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InfoQ Homepage News Azure Virtual Machines with Ampere Altra Arm-Based Processors Now Generally Available

Azure Virtual Machines with Ampere Altra Arm-Based Processors Now Generally Available

Microsoft recently announced the general availability (GA) of virtual machines (VMs) on Azure featuring the Ampere Altra, a processor based on the Arm architecture. In addition, the Arm-based virtual machines can be included in Kubernetes clusters managed using Azure Kubernetes Service (AKS).

Earlier, the company launched the preview of the new general-purpose Dpsv5 and Dplsv5 and memory-optimized Epsv5 Azure Virtual Machine series, built on the Ampere Altra processor. These machines were designed for efficiently running scale-out, cloud-native workloads. 

Paul Nash, vice president, Azure Compute Platform, explained in an Azure Virtual Machines blog post on the Ampere Altra Arm-based processors:

Azure’s Ampere Altra Arm-based virtual machines represent a cost-effective and power-efficient option that does not compromise the level of performance that customers require.

Azure Arm-based VMs support up to 64 virtual CPU cores, 8 GB of memory per core, 40 Gbps of networking bandwidth, and SSD local and attachable storage. The VMs are suitable for various workloads such as web and application servers, open-source databases, microservices, Java and .NET applications, gaming, and media servers. The Azure Arm VMs include support for preview releases of Windows 11 and Linux OS distributions, including Canonical Ubuntu, Red Hat Enterprise Linux, SUSE Enterprise Linux, CentOS, and Debian, with further support for Alma Linux and Rocky Linux coming soon.

Alexander Gallagher, vice president of Public Cloud at Canonical, said in an Ubuntu blog post:

We see companies using Arm-based architectures as a way of reducing both cost and energy consumption. It’s a huge step forward for those looking to develop with Linux on Azure. We are pleased to partner with Microsoft to offer Ubuntu images.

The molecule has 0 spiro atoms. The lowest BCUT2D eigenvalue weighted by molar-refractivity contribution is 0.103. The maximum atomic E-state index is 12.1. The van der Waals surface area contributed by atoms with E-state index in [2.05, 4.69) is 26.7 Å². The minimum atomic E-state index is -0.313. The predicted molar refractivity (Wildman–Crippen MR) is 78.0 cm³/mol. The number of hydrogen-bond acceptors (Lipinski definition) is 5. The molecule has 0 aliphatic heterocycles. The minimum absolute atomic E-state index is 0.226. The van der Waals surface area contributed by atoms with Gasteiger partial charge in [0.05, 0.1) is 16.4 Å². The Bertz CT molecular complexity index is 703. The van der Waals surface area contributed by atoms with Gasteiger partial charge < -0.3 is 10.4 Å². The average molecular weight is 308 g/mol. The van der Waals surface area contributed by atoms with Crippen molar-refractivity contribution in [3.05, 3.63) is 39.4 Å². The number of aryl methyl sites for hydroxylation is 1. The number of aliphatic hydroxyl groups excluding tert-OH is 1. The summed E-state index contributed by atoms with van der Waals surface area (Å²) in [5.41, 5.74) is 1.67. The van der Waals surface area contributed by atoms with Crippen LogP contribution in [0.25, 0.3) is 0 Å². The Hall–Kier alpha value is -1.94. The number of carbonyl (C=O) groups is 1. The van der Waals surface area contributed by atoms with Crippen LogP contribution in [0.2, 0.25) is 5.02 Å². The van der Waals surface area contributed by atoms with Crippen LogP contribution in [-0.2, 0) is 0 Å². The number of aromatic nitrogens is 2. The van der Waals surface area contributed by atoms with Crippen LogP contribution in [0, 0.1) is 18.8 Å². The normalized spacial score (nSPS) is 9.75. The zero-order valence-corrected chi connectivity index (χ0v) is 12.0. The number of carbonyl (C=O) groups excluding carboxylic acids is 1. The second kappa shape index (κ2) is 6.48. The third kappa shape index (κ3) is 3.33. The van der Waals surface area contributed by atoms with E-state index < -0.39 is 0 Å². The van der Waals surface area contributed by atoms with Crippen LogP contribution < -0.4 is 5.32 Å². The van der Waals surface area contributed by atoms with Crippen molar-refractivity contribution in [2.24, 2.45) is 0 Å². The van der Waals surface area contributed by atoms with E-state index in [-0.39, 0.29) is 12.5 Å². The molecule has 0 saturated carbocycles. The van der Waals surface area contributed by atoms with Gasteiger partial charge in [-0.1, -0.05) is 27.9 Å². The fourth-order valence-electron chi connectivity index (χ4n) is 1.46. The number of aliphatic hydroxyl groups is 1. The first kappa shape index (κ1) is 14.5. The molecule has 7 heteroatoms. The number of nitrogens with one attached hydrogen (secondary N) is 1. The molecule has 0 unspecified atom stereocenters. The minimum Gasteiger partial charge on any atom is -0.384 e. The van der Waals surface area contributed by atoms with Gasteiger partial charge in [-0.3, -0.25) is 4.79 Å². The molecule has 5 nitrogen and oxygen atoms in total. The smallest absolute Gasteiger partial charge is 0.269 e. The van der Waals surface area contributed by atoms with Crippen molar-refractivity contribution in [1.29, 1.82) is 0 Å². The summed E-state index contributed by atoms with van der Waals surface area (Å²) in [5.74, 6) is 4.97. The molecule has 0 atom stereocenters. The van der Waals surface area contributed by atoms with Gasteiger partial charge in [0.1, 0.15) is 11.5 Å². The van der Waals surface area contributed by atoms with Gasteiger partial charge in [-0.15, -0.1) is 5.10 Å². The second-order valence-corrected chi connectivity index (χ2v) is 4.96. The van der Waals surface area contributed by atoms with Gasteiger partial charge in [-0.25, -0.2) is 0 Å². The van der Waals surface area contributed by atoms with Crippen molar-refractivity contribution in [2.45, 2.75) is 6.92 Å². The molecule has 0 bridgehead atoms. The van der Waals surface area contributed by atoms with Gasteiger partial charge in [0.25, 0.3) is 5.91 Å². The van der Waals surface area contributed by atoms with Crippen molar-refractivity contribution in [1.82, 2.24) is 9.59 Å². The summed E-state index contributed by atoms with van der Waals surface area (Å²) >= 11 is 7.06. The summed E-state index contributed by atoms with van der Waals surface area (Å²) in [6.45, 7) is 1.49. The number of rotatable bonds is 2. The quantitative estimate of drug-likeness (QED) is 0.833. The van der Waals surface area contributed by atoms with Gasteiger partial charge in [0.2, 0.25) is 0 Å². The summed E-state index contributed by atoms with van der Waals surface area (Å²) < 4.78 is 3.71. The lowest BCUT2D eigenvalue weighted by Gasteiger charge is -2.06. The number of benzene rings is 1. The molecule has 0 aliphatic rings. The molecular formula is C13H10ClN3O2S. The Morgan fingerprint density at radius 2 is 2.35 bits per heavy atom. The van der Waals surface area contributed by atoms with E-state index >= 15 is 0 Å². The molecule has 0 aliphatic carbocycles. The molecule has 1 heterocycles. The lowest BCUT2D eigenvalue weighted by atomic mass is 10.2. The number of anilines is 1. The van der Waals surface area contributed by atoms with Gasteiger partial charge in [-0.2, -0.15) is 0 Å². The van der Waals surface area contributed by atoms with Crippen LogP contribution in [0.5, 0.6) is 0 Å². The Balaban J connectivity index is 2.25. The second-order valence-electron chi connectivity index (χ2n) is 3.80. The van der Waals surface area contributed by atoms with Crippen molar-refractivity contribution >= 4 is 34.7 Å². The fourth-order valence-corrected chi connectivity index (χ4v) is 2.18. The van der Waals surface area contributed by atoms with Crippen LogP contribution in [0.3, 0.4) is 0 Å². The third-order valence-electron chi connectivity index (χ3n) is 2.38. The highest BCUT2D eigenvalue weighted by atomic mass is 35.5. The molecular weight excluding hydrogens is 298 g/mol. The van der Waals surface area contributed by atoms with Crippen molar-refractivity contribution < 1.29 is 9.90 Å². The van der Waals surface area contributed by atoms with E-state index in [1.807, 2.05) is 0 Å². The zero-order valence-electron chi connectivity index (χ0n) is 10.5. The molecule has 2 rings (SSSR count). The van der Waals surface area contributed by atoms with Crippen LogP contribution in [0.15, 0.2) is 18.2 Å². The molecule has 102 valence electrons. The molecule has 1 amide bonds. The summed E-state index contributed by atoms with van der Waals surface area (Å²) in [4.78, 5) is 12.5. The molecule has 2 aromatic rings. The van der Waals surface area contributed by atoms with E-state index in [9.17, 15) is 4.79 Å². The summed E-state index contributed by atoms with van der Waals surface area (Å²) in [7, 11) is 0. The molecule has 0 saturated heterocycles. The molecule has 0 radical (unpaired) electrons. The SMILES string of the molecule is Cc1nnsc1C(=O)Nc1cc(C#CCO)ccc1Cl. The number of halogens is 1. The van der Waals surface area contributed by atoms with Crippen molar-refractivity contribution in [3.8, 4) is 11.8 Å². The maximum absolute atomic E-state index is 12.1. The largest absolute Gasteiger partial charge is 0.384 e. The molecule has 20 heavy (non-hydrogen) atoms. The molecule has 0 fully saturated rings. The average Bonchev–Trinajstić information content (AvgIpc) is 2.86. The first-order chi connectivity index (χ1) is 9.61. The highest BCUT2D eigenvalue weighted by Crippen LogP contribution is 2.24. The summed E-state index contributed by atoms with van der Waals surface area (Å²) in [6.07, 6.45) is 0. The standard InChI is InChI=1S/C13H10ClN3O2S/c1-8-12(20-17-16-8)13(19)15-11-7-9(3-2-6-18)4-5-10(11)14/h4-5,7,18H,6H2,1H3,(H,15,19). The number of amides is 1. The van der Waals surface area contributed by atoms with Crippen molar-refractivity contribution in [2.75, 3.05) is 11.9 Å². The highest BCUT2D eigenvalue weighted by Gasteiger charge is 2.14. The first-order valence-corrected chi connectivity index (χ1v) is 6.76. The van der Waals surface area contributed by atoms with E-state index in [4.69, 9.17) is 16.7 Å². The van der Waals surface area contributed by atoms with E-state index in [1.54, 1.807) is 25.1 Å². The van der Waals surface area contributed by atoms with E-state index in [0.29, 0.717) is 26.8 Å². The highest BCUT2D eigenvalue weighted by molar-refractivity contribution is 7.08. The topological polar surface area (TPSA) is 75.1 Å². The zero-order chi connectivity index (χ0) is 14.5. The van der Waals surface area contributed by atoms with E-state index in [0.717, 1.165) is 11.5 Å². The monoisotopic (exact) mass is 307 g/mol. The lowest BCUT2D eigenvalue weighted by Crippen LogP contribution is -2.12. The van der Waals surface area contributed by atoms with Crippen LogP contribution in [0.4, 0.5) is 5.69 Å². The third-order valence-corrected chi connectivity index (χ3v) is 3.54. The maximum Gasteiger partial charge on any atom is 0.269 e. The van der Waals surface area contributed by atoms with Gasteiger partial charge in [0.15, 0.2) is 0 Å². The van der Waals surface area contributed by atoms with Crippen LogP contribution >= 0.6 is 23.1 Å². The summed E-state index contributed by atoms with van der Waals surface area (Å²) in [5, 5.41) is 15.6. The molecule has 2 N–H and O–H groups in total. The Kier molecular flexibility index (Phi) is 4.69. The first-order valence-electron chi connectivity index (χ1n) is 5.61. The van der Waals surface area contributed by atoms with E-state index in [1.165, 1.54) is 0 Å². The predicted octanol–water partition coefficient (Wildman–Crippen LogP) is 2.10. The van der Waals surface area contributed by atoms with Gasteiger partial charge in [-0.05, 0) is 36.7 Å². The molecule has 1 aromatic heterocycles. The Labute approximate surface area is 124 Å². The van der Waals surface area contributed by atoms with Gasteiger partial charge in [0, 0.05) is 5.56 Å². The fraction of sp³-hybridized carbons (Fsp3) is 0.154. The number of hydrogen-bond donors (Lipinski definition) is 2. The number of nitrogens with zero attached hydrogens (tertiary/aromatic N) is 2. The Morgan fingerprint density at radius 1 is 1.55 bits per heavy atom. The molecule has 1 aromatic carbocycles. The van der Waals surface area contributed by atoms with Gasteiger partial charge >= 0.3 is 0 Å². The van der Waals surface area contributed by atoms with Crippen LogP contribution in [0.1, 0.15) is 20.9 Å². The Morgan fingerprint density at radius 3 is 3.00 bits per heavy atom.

With the Ampere Altra VMs, Microsoft will compete with the Arm-powered VMs from Amazon Web Services and Google. AWS acquired startup Annapurna Labs in 2015 to build its own Arm-based, general-purpose server hardware lineup called Graviton – the latest available instances are the Graviton 3 instances. And Google recently released VMs based on the Arm architecture of Compute Engine called Tau T2A (also Ampere Altra Arm-based processors).

Jeff Wittich, chief product officer, states in an Ampere Computing blog post:

The Arm-based server ecosystem has rapidly matured over the last few years with open-source Cloud Native software stacks extensively tested and deployed on Ampere Altra-based servers. For example, Ampere runs over 135 popular applications across five different cloud native infrastructures to ensure that our customers have confidence in the Ampere software environment across the marketplace.

The Ampere Altra Arm-based VMs are currently available in ten Azure regions and multiple availability zones worldwide. Pricing details of Azure VMs are available on the pricing page.

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